Although it’s fair to say that Brad and Sue ended up being the MVPs of this week’s episode, it’s not like everything else was just throwaway material. In fact, as indicated way back at the beginning of this review, Norm MacDonald returned as Mike’s brother, Rusty, and this time he brought with him a business plan that wasn’t completely absurd, which is just another way of expressing what Mike said in much funnier fashion: “The monkey finally typed a sentence.” Still, the idea of Li’l Rivals really was a decent one, as first evidenced by the mere fact that Mike wanted Rusty to tell him more about the pitch, even as Frankie attempted to telepathically contact him and tell him to shut up. Not entirely unlike Sue, it turns out that Mike’s been putting on a brave face himself lately: he’s in a rut, he feels like he’s between doing the same stuff for too long, and his ego was clearly bruised when he tried for a management position and failed to get it. He wants to do something that’ll reinvigorate him, and Rusty’s plan seems to be just what the doctor ordered.


Although highly dubious, Frankie begrudgingly tells Mike to go forth and collaborate with his brother, which he does. It’s rough going on occasion when it comes to trying to keep Rusty consistently on task – three words: Pope vs. Bobcat – and making sure that they meet the appointments that Rusty’s made for them, but in a complete subverting of expectations, things actually pan out. Sure, not without Mike doing a complete belly flop in front of a board room full of businessmen, but even at that, Rusty’s idea is so strong that the company actually puts in an order. Given the history of the Heck family, it’s hard to imagine Li’l Rivals will suddenly become such a success that they’ll be able to get their finances up to date and start saving – let’s not kid ourselves here – but it sure is nice to have opportunity to say “Mike Heck wins!” for a change.

Last but not least (except in terms of which is the best storyline of the episode, in which case “least” is spot on), Axl wants to ride Mike’s new motorcycle and is stunned that Mike’s not going to let him. First he suggests that Brick would be emotionally scarred by the disappointment of his brother not reaching the heights of coolness that he so richly deserves. When that fails after Brick’s only response is to remind Axl that it’s his turn to take out the garbage, Axl seeks sympathy from Frankie, who doesn’t even want Mike to ride the bike and, in a typically poor choice words, admits that she could get over it Mike got mangled (God forbid) but she’d never recover if her eldest child suffered such a fate. In rebellion, Axl decides that the best possible way to convince his parents that he’s responsible enough to handle the motorcycle is to do a whole bunch of super-dangerous stuff and show how he never fails to walk away unscathed.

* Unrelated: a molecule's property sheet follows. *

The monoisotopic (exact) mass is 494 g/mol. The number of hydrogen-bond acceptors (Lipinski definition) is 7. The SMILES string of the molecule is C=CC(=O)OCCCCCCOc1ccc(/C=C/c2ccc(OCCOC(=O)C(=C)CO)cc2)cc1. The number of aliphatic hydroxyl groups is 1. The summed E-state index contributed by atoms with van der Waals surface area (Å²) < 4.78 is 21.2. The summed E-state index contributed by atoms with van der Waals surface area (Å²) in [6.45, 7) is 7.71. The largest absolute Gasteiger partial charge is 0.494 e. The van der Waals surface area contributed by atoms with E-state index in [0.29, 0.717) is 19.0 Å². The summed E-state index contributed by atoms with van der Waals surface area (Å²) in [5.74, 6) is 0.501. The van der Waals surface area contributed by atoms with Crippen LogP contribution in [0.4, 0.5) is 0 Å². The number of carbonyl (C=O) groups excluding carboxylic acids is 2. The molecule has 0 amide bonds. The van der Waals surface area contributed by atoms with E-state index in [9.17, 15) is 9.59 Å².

It’s a goofy idea, and it only gets goofier as we see doing stuff like riding an inner tube off the roof onto a trampoline and into the pool and, uh, eating a bunch of sticks of butter. Look, some of the ideas are goofier than others, but you have to admire Axl’s insistence on seeing his stupid plan through to its conclusion, even if the best he gets out of it is the opportunity to sit behind Mike on the motorcycle and hold on tight. Brick’s along-for-the-ride participation in the shenanigans results in a few laughs, too, including the closing bit where it turns out that Frankie and Mike refusing to let him walk home from the library at night actually was pretty reasonable on their part.

Stray observations:

  • Call me crazy, but I don’t think those five minutes of Selma taught Axl as much as he thinks they did.
  • “Smack me in the croutons like you mean it!”
  • Frankie’s reaction to Mike’s ongoing midlife-crisis checklist: “If the next thing is a hot young blonde, I just want to know so I can stop putting in the effort. Yeah, that’s right: this is me trying. “
  • Brad had so many great lines this week, but my favorite of his exclamations may have been “That’s a stage laugh, Sue!” and “You’re living in your car…and you’re breaking out!”
  • “I’ve been sleeping in a desk char with wheels. Waking up on the other side of the room is more disconcerting than you’d think!”
  • “Were astronauts concerned about safety when they flew to the moon?” “Presumably so.”
  • “We played sex chicken and lost.”
  • “I don’t know if you have any jurisdiction over this, but…I don’t think she should be a nurse!”
  • For anyone who’s interested, I was fortunate enough to be able to chat with Brock Ciarlelli, Eden Sher, and executive producers DeAnn Heline and Eileen Heisler in advance of this week’s episode about Brad’s big moment. You can read the resulting piece right here.